Not all partners are created equal

Variety, they say, is the spice of life. But when you have ongoing collaborations with approximately 50 different health care organizations, isn’t that taking things a bit too far?

Not at all, insists Jeanne Boling, MSN, CRRN, CDMS, CCM, executive director of Little Rock, AR-based Case Management Society of America (CMSA). "I have five different levels of collaborations going on," she explains. "Within all of those five we have relationships with a number of different entities on each level."

Those relationships include associations dealing with occupational health, rehabilitation, chronic disease, various professional disciplines, governmental agencies, the military, credentialing organizations, for-profit and not-for-profit health care providers, technology development organizations, and health care consulting firms.

The first level, Boling explains, may involve sharing mailing lists in order to promote conferences. "So, for example, CMSA gives [the American Association of Occupational Health Nurses] its list, or promotes an AAOHN conference; we trade in an area where there is equivalent value. It saves everybody some costs and benefits the members. It also provides an opportunity to make your members aware of other conferences," she says. This level might involve the "trading" of booths, where each organization gets a free booth at the other’s conference, or a trading of speakers. "That’s reasonably common, and we do it from time to time with various associations," says Boling.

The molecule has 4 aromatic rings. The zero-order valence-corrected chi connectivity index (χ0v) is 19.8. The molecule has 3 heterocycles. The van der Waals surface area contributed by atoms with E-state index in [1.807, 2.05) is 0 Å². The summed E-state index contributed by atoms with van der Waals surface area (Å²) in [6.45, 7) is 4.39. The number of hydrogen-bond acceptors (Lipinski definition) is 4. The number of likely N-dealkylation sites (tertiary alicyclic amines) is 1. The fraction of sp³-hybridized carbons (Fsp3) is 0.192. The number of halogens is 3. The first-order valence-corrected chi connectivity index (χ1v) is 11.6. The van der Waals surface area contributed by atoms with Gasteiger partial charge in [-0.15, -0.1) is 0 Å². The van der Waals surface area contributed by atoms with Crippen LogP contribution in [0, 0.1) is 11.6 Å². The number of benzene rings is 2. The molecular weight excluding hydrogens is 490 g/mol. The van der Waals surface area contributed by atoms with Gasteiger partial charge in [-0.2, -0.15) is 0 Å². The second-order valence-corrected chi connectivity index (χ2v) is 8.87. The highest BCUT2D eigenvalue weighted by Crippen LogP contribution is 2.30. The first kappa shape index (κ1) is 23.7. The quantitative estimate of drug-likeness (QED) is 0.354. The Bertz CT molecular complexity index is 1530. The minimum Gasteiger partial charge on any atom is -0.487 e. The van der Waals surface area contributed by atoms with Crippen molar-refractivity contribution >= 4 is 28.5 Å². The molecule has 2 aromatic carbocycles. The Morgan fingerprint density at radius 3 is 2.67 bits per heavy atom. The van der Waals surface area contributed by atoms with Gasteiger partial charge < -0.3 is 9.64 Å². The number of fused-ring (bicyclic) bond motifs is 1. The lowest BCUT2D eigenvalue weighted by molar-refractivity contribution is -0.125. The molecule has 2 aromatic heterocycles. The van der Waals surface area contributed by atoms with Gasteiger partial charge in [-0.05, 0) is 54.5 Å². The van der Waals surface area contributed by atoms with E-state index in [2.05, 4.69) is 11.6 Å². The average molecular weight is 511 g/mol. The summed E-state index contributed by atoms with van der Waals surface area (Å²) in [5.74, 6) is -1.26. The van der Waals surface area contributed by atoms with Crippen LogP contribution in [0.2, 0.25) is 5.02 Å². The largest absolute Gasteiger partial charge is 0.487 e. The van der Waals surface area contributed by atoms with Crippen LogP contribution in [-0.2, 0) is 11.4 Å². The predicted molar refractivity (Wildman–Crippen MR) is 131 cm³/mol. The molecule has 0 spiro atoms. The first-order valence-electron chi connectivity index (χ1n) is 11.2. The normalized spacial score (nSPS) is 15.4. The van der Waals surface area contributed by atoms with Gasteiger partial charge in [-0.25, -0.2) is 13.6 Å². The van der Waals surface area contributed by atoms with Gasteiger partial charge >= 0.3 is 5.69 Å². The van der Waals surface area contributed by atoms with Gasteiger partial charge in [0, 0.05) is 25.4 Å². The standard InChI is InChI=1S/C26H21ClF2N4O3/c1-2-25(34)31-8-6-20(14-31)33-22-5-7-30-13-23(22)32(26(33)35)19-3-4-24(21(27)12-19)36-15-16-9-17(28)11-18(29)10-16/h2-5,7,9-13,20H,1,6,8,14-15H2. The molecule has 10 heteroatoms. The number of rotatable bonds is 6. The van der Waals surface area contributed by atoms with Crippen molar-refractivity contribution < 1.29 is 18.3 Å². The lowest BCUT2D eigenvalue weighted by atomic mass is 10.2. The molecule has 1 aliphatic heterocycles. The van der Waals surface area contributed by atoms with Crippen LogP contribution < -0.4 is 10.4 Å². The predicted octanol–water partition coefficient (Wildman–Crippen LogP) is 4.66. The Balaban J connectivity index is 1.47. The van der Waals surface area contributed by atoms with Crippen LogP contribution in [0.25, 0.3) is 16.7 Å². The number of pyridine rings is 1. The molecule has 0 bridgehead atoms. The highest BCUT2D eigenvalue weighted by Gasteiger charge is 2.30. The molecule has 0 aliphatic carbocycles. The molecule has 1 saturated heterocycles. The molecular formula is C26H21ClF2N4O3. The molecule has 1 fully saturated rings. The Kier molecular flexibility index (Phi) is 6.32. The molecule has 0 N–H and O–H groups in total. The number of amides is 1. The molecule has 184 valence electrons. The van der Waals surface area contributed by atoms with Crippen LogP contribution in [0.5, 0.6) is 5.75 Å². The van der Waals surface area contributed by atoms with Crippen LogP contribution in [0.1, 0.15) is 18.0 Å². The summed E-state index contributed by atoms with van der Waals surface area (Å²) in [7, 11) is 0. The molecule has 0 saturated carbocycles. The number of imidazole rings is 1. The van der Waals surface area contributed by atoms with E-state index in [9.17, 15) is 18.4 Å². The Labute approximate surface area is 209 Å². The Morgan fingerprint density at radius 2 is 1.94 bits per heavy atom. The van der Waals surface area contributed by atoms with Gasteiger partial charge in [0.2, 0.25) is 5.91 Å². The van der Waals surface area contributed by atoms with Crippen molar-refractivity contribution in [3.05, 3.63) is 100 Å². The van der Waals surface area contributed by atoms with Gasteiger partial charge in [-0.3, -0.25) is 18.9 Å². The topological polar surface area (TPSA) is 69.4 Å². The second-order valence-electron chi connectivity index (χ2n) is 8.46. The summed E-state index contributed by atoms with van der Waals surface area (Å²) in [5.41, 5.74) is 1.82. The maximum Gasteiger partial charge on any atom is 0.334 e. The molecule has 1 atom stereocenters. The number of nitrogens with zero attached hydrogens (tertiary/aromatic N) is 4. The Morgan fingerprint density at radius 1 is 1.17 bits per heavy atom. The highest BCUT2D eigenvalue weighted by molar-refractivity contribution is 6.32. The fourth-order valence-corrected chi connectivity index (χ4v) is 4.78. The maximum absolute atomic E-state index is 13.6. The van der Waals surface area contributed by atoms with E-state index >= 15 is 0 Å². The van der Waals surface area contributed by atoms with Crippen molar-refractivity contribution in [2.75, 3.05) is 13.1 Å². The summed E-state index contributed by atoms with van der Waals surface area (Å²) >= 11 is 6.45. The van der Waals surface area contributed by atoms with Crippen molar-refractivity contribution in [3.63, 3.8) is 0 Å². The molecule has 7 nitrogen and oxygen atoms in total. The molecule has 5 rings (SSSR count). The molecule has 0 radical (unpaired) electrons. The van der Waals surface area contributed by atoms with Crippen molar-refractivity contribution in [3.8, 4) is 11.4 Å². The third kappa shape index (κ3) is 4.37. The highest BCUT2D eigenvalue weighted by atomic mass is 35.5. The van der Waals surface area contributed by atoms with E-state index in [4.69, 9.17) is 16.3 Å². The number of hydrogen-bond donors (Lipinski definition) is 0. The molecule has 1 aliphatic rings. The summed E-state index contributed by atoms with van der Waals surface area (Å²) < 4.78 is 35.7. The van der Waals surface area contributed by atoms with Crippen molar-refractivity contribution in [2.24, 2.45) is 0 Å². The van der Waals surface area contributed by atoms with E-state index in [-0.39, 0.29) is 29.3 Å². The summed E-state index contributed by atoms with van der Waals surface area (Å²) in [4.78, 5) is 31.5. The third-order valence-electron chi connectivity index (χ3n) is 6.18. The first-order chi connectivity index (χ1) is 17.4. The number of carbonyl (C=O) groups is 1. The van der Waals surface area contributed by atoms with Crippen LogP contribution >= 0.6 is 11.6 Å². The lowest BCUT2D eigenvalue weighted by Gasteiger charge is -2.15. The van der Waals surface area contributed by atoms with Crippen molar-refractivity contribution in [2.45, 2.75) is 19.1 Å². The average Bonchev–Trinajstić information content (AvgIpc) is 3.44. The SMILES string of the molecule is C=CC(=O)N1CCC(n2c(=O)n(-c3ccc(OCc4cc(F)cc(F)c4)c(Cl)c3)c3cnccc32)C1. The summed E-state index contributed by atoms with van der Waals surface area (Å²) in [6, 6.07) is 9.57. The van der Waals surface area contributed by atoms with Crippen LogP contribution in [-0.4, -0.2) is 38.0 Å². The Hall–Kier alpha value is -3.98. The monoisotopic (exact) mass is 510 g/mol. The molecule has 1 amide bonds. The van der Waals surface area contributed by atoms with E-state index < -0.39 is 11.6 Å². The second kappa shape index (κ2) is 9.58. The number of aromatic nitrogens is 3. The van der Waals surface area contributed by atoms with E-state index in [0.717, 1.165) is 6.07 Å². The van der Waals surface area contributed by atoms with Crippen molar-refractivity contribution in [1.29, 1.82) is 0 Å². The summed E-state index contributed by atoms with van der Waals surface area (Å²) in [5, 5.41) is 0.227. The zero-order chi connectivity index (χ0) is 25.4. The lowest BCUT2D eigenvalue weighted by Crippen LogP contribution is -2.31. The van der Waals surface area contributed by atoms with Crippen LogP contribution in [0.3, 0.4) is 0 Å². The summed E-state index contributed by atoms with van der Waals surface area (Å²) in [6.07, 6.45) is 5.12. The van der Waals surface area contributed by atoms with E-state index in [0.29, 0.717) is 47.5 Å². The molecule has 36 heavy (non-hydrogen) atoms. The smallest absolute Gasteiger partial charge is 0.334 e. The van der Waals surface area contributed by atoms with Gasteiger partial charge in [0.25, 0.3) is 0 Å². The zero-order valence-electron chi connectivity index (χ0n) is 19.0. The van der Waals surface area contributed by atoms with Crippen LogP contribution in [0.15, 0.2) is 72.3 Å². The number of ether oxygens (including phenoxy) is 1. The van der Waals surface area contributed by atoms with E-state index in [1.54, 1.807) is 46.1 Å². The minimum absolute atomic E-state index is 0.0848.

The second level takes the collaboration a step further. "This is where we recognize expertise and value," she notes. "For instance, AAOHN might have some members interested in case management. Likewise, we may have some members interested in occupational health or disability management. So, from AAOHN’s perspective it may want to develop resources in case management; we might be able to add value for their members by allowing them access to our case management resources: on the web, at conferences, and so on. AAOHN can do something similar for us. That becomes really cool because it provides additional benefits to members while keeping those members in their primary association."

The third level involves more "solid," organized coalitions. "For us, that means health policy and international issues," she says. "The international community is really expensive to serve, so it’s a good idea to look for a partner."

The fourth level extends to offering cobranded products or educational programs, or a shared data bank. "These could be for salaries, outcomes, or anything that could be of value to one or more organization," Boling explains.

The fifth level involves actual representation on boards of other organizations.